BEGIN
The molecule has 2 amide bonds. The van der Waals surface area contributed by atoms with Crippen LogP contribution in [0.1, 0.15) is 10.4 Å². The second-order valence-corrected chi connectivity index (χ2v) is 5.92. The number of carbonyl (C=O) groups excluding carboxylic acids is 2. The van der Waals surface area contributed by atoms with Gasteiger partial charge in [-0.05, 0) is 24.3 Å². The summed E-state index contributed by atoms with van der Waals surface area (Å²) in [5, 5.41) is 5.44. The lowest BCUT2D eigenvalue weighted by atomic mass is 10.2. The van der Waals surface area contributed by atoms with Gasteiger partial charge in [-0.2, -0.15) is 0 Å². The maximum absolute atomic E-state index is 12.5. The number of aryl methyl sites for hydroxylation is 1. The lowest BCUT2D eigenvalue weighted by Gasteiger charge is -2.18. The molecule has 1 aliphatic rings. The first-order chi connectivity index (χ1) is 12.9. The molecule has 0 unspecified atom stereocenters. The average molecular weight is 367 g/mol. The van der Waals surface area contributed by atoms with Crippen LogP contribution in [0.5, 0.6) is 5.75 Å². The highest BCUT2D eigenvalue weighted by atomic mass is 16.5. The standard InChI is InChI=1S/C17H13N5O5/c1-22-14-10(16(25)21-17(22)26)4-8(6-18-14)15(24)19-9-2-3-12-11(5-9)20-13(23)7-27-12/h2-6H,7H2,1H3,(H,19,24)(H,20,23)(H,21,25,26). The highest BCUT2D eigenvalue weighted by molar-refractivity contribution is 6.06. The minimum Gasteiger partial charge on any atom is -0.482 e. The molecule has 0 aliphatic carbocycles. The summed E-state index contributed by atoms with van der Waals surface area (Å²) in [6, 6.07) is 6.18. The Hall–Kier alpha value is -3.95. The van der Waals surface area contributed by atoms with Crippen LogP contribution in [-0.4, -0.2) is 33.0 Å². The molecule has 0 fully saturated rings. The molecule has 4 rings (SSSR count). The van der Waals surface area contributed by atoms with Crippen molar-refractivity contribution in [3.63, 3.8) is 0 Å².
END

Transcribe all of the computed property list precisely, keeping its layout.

The molecule has 2 amide bonds. The van der Waals surface area contributed by atoms with Crippen LogP contribution in [0.1, 0.15) is 10.4 Å². The second-order valence-corrected chi connectivity index (χ2v) is 5.92. The number of carbonyl (C=O) groups excluding carboxylic acids is 2. The van der Waals surface area contributed by atoms with Gasteiger partial charge in [-0.05, 0) is 24.3 Å². The summed E-state index contributed by atoms with van der Waals surface area (Å²) in [5, 5.41) is 5.44. The lowest BCUT2D eigenvalue weighted by atomic mass is 10.2. The van der Waals surface area contributed by atoms with Gasteiger partial charge in [-0.2, -0.15) is 0 Å². The maximum absolute atomic E-state index is 12.5. The number of aryl methyl sites for hydroxylation is 1. The lowest BCUT2D eigenvalue weighted by Gasteiger charge is -2.18. The molecule has 1 aliphatic rings. The first-order chi connectivity index (χ1) is 12.9. The molecule has 0 unspecified atom stereocenters. The average molecular weight is 367 g/mol. The van der Waals surface area contributed by atoms with Crippen LogP contribution in [0.5, 0.6) is 5.75 Å². The highest BCUT2D eigenvalue weighted by atomic mass is 16.5. The standard InChI is InChI=1S/C17H13N5O5/c1-22-14-10(16(25)21-17(22)26)4-8(6-18-14)15(24)19-9-2-3-12-11(5-9)20-13(23)7-27-12/h2-6H,7H2,1H3,(H,19,24)(H,20,23)(H,21,25,26). The highest BCUT2D eigenvalue weighted by molar-refractivity contribution is 6.06. The minimum Gasteiger partial charge on any atom is -0.482 e. The molecule has 0 aliphatic carbocycles. The summed E-state index contributed by atoms with van der Waals surface area (Å²) in [6, 6.07) is 6.18. The Hall–Kier alpha value is -3.95. The van der Waals surface area contributed by atoms with Crippen LogP contribution in [-0.4, -0.2) is 33.0 Å². The molecule has 0 fully saturated rings. The molecule has 4 rings (SSSR count). The van der Waals surface area contributed by atoms with Crippen molar-refractivity contribution in [3.63, 3.8) is 0 Å².